How to Fertilize Flower Bulbs


Spring and summer bulbs add bright color to the garden with a minimum of care needed. Spring bulbs include daffodils, tulips and other varieties. Lily and dahlia are types of summer bulbs. Proper soil conditions contribute to healthy bulb growth each year. Fertilizing the soil adds the necessary nutrients to the bed that the flower bulbs need to flourish. Fertilization at planting gets bulbs off to a healthy start. Amendments added throughout the growing season complete the feeding cycle.

Step 1

Prepare the bed before planting. Loosen the soil to a 10-inch depth, then work in a 2-inch layer of compost with a spade or hoe. Compost adds organic matter and nutrients to the garden bed.

Step 2

Apply ½ lb. of super-phosphate fertilizer to every 100 square feet of bulb bed. Work it into the soil to a 10-inch depth so the bulk of the fertilizer sits just beneath the depth where the bulbs will be planted.

Step 3

Fertilize spring bulbs immediately after flowering with a balanced, 10-10-10 analysis fertilizer. Apply 5 tbsp. per 10 square feet of bed.

Step 4

Fertilize summer bulbs monthly early in the growing season. Apply 2½ tbsp. of 10-10-10 fertilizer per every 10 square feet each month from the time stems appear until the plants begin flowering.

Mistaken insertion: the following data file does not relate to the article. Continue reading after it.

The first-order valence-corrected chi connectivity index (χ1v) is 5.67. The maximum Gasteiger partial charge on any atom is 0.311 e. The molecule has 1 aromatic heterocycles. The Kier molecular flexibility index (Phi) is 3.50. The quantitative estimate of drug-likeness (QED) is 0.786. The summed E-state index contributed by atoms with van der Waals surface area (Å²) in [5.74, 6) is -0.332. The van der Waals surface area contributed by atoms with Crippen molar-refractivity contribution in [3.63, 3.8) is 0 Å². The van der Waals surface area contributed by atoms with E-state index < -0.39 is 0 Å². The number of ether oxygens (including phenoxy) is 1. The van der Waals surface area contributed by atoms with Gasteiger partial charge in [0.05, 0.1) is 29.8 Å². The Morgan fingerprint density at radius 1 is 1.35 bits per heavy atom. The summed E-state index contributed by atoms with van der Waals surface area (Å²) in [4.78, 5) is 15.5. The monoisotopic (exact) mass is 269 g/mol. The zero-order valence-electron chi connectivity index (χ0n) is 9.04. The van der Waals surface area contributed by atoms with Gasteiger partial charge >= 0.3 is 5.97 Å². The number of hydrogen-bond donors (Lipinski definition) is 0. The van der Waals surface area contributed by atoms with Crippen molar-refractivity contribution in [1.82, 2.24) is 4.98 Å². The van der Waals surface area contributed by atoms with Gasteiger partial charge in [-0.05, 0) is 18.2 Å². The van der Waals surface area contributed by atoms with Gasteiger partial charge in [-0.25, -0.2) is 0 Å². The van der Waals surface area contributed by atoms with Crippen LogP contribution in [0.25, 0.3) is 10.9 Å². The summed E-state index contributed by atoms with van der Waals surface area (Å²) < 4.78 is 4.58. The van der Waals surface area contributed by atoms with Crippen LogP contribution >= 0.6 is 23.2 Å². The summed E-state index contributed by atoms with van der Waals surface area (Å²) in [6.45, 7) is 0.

Step 5

Apply a final application of fertilizer to all bulbs in fall. Mix 5 tbsp. of 10-10-10 fertilizer with 2 cups bone meal per 10 square feet area. Work this into the soil around the bulbs.

Tips and Warnings

  • Avoid direct contact between the fertilizer and the bulbs. This can cause damage or death to the flowers from fertilizer burn.

Things You'll Need

  • Compost
  • Super-phosphate fertilizer
  • 10-10-10 analysis fertilizer
  • Bone meal


  • Colorado State Extension: Bulbs-Fertilizing
  • University of Illinois Extension: Bulbs And More, Planting and Care
Keywords: fertilizing bulbs, spring and summer bulb care, feeding bulb flowers

About this Author

Jenny Harrington is a freelance writer of more than five years' experience. Her work has appeared in "Dollar Stretcher" and various blogs. Previously, she owned her own business for four years, selling handmade items online, wholesale and via the crafts fair circuit. Her specialties are small business, crafting, decorating and gardening.